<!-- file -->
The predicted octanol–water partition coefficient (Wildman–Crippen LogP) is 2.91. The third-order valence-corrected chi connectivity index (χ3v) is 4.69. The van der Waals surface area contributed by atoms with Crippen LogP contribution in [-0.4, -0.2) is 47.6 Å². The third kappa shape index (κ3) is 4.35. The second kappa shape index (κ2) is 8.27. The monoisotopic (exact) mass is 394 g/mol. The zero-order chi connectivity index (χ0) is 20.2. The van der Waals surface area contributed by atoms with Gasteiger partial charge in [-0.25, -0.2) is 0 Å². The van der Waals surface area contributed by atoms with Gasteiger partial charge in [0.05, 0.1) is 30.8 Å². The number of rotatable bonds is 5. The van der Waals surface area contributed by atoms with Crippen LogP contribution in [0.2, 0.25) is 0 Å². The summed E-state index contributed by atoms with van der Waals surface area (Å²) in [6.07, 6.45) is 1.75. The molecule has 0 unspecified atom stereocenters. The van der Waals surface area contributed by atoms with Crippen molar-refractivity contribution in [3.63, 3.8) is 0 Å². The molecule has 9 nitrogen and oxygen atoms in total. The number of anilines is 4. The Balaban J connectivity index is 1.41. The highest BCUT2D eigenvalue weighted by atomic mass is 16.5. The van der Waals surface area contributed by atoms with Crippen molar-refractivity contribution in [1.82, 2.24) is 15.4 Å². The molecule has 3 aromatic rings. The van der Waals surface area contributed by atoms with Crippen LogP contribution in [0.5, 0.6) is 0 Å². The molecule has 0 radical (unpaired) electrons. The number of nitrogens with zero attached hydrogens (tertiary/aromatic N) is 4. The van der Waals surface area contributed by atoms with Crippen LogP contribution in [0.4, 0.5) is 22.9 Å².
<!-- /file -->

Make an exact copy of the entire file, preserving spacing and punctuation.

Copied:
The predicted octanol–water partition coefficient (Wildman–Crippen LogP) is 2.91. The third-order valence-corrected chi connectivity index (χ3v) is 4.69. The van der Waals surface area contributed by atoms with Crippen LogP contribution in [-0.4, -0.2) is 47.6 Å². The third kappa shape index (κ3) is 4.35. The second kappa shape index (κ2) is 8.27. The monoisotopic (exact) mass is 394 g/mol. The zero-order chi connectivity index (χ0) is 20.2. The van der Waals surface area contributed by atoms with Gasteiger partial charge in [-0.25, -0.2) is 0 Å². The van der Waals surface area contributed by atoms with Gasteiger partial charge in [0.05, 0.1) is 30.8 Å². The number of rotatable bonds is 5. The van der Waals surface area contributed by atoms with Crippen LogP contribution in [0.2, 0.25) is 0 Å². The summed E-state index contributed by atoms with van der Waals surface area (Å²) in [6.07, 6.45) is 1.75. The molecule has 0 unspecified atom stereocenters. The van der Waals surface area contributed by atoms with Crippen molar-refractivity contribution in [3.63, 3.8) is 0 Å². The molecule has 9 nitrogen and oxygen atoms in total. The number of anilines is 4. The Balaban J connectivity index is 1.41. The highest BCUT2D eigenvalue weighted by atomic mass is 16.5. The van der Waals surface area contributed by atoms with Crippen molar-refractivity contribution in [1.82, 2.24) is 15.4 Å². The molecule has 3 aromatic rings. The van der Waals surface area contributed by atoms with Crippen LogP contribution in [0.5, 0.6) is 0 Å². The molecule has 0 radical (unpaired) electrons. The number of nitrogens with zero attached hydrogens (tertiary/aromatic N) is 4. The van der Waals surface area contributed by atoms with Crippen LogP contribution in [0.4, 0.5) is 22.9 Å².